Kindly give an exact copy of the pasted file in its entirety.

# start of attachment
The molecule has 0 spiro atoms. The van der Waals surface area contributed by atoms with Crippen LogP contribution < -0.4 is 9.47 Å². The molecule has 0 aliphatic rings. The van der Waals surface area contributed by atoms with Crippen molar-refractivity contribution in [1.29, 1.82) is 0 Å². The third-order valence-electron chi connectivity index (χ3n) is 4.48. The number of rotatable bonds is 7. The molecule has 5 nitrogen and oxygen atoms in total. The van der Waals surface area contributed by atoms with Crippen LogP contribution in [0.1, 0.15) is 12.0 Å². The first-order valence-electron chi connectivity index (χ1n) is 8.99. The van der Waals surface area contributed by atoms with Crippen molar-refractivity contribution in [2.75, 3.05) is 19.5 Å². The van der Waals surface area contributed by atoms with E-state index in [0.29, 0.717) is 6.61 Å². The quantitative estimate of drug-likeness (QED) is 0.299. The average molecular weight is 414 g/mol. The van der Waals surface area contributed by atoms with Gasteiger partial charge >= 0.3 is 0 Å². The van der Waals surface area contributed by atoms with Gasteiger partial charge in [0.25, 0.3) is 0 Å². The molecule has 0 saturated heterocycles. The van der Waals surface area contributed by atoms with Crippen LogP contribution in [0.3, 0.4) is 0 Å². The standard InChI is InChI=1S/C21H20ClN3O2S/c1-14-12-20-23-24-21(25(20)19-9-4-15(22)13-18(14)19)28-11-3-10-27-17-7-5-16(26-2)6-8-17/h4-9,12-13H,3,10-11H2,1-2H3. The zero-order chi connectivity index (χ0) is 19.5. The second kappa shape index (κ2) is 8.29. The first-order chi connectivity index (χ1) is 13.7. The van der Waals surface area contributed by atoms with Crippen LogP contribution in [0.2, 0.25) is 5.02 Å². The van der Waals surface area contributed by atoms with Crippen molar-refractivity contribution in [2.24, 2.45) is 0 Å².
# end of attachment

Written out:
The molecule has 0 spiro atoms. The van der Waals surface area contributed by atoms with Crippen LogP contribution < -0.4 is 9.47 Å². The molecule has 0 aliphatic rings. The van der Waals surface area contributed by atoms with Crippen molar-refractivity contribution in [1.29, 1.82) is 0 Å². The third-order valence-electron chi connectivity index (χ3n) is 4.48. The number of rotatable bonds is 7. The molecule has 5 nitrogen and oxygen atoms in total. The van der Waals surface area contributed by atoms with Crippen LogP contribution in [0.1, 0.15) is 12.0 Å². The first-order valence-electron chi connectivity index (χ1n) is 8.99. The van der Waals surface area contributed by atoms with Crippen molar-refractivity contribution in [2.75, 3.05) is 19.5 Å². The van der Waals surface area contributed by atoms with E-state index in [0.29, 0.717) is 6.61 Å². The quantitative estimate of drug-likeness (QED) is 0.299. The average molecular weight is 414 g/mol. The van der Waals surface area contributed by atoms with Gasteiger partial charge >= 0.3 is 0 Å². The van der Waals surface area contributed by atoms with Gasteiger partial charge in [0.25, 0.3) is 0 Å². The molecule has 0 saturated heterocycles. The van der Waals surface area contributed by atoms with Crippen LogP contribution in [0.3, 0.4) is 0 Å². The standard InChI is InChI=1S/C21H20ClN3O2S/c1-14-12-20-23-24-21(25(20)19-9-4-15(22)13-18(14)19)28-11-3-10-27-17-7-5-16(26-2)6-8-17/h4-9,12-13H,3,10-11H2,1-2H3. The zero-order chi connectivity index (χ0) is 19.5. The second kappa shape index (κ2) is 8.29. The first-order chi connectivity index (χ1) is 13.7. The van der Waals surface area contributed by atoms with Crippen LogP contribution in [0.2, 0.25) is 5.02 Å². The van der Waals surface area contributed by atoms with Crippen molar-refractivity contribution in [2.24, 2.45) is 0 Å².